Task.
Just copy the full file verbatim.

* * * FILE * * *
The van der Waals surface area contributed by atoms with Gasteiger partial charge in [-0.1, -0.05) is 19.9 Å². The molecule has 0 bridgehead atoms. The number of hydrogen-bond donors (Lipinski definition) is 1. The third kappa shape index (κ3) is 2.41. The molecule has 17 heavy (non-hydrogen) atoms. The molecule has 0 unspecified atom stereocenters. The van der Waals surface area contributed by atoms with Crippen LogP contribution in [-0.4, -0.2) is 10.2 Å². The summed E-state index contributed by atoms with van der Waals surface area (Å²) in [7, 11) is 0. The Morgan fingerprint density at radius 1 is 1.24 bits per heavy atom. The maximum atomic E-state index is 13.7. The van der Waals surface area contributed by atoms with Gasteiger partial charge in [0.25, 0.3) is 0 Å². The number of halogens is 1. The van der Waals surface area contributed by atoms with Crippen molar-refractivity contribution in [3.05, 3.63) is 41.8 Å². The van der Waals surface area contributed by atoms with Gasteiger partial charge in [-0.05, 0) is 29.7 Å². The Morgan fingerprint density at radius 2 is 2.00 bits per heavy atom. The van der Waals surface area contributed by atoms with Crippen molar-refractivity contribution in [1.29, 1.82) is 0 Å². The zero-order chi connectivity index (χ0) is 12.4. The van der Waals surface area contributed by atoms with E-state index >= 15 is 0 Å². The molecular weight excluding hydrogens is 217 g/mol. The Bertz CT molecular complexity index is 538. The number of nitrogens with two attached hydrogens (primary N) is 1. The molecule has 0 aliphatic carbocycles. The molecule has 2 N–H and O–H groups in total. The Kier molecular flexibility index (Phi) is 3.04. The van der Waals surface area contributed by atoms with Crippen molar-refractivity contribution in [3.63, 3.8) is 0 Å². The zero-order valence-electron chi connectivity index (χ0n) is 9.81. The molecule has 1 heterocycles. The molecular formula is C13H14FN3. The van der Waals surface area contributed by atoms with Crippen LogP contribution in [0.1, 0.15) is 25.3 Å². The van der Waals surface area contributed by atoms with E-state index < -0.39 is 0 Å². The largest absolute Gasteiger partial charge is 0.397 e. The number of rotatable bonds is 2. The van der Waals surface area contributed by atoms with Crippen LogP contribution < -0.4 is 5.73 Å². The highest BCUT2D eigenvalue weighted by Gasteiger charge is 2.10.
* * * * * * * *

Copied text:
The van der Waals surface area contributed by atoms with Gasteiger partial charge in [-0.1, -0.05) is 19.9 Å². The molecule has 0 bridgehead atoms. The number of hydrogen-bond donors (Lipinski definition) is 1. The third kappa shape index (κ3) is 2.41. The molecule has 17 heavy (non-hydrogen) atoms. The molecule has 0 unspecified atom stereocenters. The van der Waals surface area contributed by atoms with Crippen LogP contribution in [-0.4, -0.2) is 10.2 Å². The summed E-state index contributed by atoms with van der Waals surface area (Å²) in [7, 11) is 0. The Morgan fingerprint density at radius 1 is 1.24 bits per heavy atom. The maximum atomic E-state index is 13.7. The van der Waals surface area contributed by atoms with Gasteiger partial charge in [0.25, 0.3) is 0 Å². The number of halogens is 1. The van der Waals surface area contributed by atoms with Crippen molar-refractivity contribution in [3.05, 3.63) is 41.8 Å². The van der Waals surface area contributed by atoms with Gasteiger partial charge in [-0.05, 0) is 29.7 Å². The Morgan fingerprint density at radius 2 is 2.00 bits per heavy atom. The van der Waals surface area contributed by atoms with Crippen molar-refractivity contribution in [1.29, 1.82) is 0 Å². The zero-order chi connectivity index (χ0) is 12.4. The van der Waals surface area contributed by atoms with E-state index >= 15 is 0 Å². The molecular weight excluding hydrogens is 217 g/mol. The Bertz CT molecular complexity index is 538. The number of nitrogens with two attached hydrogens (primary N) is 1. The molecule has 0 aliphatic carbocycles. The molecule has 2 N–H and O–H groups in total. The Kier molecular flexibility index (Phi) is 3.04. The van der Waals surface area contributed by atoms with Crippen molar-refractivity contribution in [3.63, 3.8) is 0 Å². The zero-order valence-electron chi connectivity index (χ0n) is 9.81. The molecule has 1 heterocycles. The molecular formula is C13H14FN3. The van der Waals surface area contributed by atoms with Crippen LogP contribution in [0.1, 0.15) is 25.3 Å². The van der Waals surface area contributed by atoms with E-state index < -0.39 is 0 Å². The largest absolute Gasteiger partial charge is 0.397 e. The number of rotatable bonds is 2. The van der Waals surface area contributed by atoms with Crippen LogP contribution < -0.4 is 5.73 Å². The highest BCUT2D eigenvalue weighted by Gasteiger charge is 2.10.